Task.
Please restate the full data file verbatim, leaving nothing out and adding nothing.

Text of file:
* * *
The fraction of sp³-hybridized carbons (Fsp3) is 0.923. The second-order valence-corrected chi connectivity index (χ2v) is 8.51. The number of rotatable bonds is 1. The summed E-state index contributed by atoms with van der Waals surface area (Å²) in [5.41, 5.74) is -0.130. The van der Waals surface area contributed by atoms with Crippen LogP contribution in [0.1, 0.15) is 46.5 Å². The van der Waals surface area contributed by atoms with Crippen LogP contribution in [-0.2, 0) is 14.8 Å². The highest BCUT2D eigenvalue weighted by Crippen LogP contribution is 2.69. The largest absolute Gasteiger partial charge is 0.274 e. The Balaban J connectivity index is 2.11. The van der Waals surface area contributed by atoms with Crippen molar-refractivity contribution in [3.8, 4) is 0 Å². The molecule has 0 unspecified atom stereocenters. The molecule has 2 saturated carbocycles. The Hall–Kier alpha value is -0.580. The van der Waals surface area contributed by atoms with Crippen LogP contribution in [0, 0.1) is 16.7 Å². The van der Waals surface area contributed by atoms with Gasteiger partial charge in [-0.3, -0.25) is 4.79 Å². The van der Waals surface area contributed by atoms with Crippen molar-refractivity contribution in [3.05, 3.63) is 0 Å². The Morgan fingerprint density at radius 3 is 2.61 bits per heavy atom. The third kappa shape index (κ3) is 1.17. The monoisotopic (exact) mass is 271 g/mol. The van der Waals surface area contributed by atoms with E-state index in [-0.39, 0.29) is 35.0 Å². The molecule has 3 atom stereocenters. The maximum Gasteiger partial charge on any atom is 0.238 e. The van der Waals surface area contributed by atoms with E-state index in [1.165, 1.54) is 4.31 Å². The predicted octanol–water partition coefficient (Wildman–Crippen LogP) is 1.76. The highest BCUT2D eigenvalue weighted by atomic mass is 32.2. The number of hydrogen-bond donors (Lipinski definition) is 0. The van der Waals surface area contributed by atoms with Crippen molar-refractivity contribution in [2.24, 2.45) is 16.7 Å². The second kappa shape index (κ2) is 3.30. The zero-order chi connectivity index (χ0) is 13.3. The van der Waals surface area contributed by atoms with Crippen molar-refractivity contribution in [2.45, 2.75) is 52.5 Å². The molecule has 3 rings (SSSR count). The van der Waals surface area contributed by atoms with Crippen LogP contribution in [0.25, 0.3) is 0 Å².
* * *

The fraction of sp³-hybridized carbons (Fsp3) is 0.923. The second-order valence-corrected chi connectivity index (χ2v) is 8.51. The number of rotatable bonds is 1. The summed E-state index contributed by atoms with van der Waals surface area (Å²) in [5.41, 5.74) is -0.130. The van der Waals surface area contributed by atoms with Crippen LogP contribution in [0.1, 0.15) is 46.5 Å². The van der Waals surface area contributed by atoms with Crippen LogP contribution in [-0.2, 0) is 14.8 Å². The highest BCUT2D eigenvalue weighted by Crippen LogP contribution is 2.69. The largest absolute Gasteiger partial charge is 0.274 e. The Balaban J connectivity index is 2.11. The van der Waals surface area contributed by atoms with Crippen molar-refractivity contribution in [3.8, 4) is 0 Å². The molecule has 0 unspecified atom stereocenters. The molecule has 2 saturated carbocycles. The Hall–Kier alpha value is -0.580. The van der Waals surface area contributed by atoms with Crippen LogP contribution in [0, 0.1) is 16.7 Å². The van der Waals surface area contributed by atoms with Gasteiger partial charge in [-0.3, -0.25) is 4.79 Å². The van der Waals surface area contributed by atoms with Crippen molar-refractivity contribution in [3.05, 3.63) is 0 Å². The Morgan fingerprint density at radius 3 is 2.61 bits per heavy atom. The third kappa shape index (κ3) is 1.17. The monoisotopic (exact) mass is 271 g/mol. The van der Waals surface area contributed by atoms with E-state index in [-0.39, 0.29) is 35.0 Å². The molecule has 3 atom stereocenters. The maximum Gasteiger partial charge on any atom is 0.238 e. The van der Waals surface area contributed by atoms with E-state index in [1.165, 1.54) is 4.31 Å². The predicted octanol–water partition coefficient (Wildman–Crippen LogP) is 1.76. The highest BCUT2D eigenvalue weighted by atomic mass is 32.2. The number of hydrogen-bond donors (Lipinski definition) is 0. The van der Waals surface area contributed by atoms with Crippen molar-refractivity contribution in [2.24, 2.45) is 16.7 Å². The second kappa shape index (κ2) is 3.30. The zero-order chi connectivity index (χ0) is 13.3. The van der Waals surface area contributed by atoms with Crippen molar-refractivity contribution in [2.45, 2.75) is 52.5 Å². The molecule has 3 rings (SSSR count). The van der Waals surface area contributed by atoms with Crippen LogP contribution in [0.25, 0.3) is 0 Å².